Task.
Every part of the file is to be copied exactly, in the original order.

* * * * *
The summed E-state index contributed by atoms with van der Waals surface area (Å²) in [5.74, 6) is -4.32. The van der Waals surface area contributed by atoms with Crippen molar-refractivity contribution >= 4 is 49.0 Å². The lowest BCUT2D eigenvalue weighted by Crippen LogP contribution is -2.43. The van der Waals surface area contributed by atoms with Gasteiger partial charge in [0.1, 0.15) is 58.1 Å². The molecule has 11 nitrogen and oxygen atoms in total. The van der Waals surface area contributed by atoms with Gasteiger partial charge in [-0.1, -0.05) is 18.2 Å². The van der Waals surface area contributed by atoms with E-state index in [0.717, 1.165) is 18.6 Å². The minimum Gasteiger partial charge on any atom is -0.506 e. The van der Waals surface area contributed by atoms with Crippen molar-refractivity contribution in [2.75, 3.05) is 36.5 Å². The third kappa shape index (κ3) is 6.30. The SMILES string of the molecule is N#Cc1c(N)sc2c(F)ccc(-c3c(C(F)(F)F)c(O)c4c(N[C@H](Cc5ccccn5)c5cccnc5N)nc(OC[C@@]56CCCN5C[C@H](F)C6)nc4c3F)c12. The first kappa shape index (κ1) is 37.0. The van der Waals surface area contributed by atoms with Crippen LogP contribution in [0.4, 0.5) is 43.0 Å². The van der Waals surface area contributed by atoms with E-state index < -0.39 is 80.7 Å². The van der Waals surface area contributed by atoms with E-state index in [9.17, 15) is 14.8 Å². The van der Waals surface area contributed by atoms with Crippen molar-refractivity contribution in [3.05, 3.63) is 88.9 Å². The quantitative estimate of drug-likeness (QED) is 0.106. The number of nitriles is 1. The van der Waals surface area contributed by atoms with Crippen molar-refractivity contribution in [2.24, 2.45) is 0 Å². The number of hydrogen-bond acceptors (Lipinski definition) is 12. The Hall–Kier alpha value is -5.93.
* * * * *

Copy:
The summed E-state index contributed by atoms with van der Waals surface area (Å²) in [5.74, 6) is -4.32. The van der Waals surface area contributed by atoms with Crippen molar-refractivity contribution >= 4 is 49.0 Å². The lowest BCUT2D eigenvalue weighted by Crippen LogP contribution is -2.43. The van der Waals surface area contributed by atoms with Gasteiger partial charge in [0.1, 0.15) is 58.1 Å². The molecule has 11 nitrogen and oxygen atoms in total. The van der Waals surface area contributed by atoms with Gasteiger partial charge in [-0.1, -0.05) is 18.2 Å². The van der Waals surface area contributed by atoms with E-state index in [0.717, 1.165) is 18.6 Å². The minimum Gasteiger partial charge on any atom is -0.506 e. The van der Waals surface area contributed by atoms with Crippen molar-refractivity contribution in [2.75, 3.05) is 36.5 Å². The third kappa shape index (κ3) is 6.30. The SMILES string of the molecule is N#Cc1c(N)sc2c(F)ccc(-c3c(C(F)(F)F)c(O)c4c(N[C@H](Cc5ccccn5)c5cccnc5N)nc(OC[C@@]56CCCN5C[C@H](F)C6)nc4c3F)c12. The first kappa shape index (κ1) is 37.0. The van der Waals surface area contributed by atoms with Crippen LogP contribution in [0.4, 0.5) is 43.0 Å². The van der Waals surface area contributed by atoms with E-state index < -0.39 is 80.7 Å². The van der Waals surface area contributed by atoms with E-state index in [9.17, 15) is 14.8 Å². The van der Waals surface area contributed by atoms with Crippen molar-refractivity contribution in [3.05, 3.63) is 88.9 Å². The quantitative estimate of drug-likeness (QED) is 0.106. The number of nitriles is 1. The van der Waals surface area contributed by atoms with Crippen molar-refractivity contribution in [2.24, 2.45) is 0 Å². The number of hydrogen-bond acceptors (Lipinski definition) is 12. The Hall–Kier alpha value is -5.93.